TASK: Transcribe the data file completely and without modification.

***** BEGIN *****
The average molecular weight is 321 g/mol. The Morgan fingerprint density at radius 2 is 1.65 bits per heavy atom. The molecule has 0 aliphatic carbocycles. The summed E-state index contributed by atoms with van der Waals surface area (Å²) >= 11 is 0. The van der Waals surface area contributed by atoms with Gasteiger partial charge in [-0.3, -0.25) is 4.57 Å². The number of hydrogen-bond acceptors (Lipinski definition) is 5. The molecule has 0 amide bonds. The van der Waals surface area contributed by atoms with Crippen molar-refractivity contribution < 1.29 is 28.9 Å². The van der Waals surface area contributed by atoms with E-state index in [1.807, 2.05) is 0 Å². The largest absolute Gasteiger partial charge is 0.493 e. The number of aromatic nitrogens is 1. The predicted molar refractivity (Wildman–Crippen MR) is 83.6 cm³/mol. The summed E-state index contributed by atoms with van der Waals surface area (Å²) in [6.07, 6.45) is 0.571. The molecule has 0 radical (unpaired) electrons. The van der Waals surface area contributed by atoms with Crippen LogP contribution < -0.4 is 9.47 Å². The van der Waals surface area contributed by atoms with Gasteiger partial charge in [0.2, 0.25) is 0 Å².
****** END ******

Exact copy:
The average molecular weight is 321 g/mol. The Morgan fingerprint density at radius 2 is 1.65 bits per heavy atom. The molecule has 0 aliphatic carbocycles. The summed E-state index contributed by atoms with van der Waals surface area (Å²) >= 11 is 0. The van der Waals surface area contributed by atoms with Gasteiger partial charge in [-0.3, -0.25) is 4.57 Å². The number of hydrogen-bond acceptors (Lipinski definition) is 5. The molecule has 0 amide bonds. The van der Waals surface area contributed by atoms with Crippen molar-refractivity contribution < 1.29 is 28.9 Å². The van der Waals surface area contributed by atoms with E-state index in [1.807, 2.05) is 0 Å². The largest absolute Gasteiger partial charge is 0.493 e. The number of aromatic nitrogens is 1. The predicted molar refractivity (Wildman–Crippen MR) is 83.6 cm³/mol. The summed E-state index contributed by atoms with van der Waals surface area (Å²) in [6.07, 6.45) is 0.571. The molecule has 0 radical (unpaired) electrons. The van der Waals surface area contributed by atoms with Crippen LogP contribution < -0.4 is 9.47 Å². The van der Waals surface area contributed by atoms with Gasteiger partial charge in [0.2, 0.25) is 0 Å².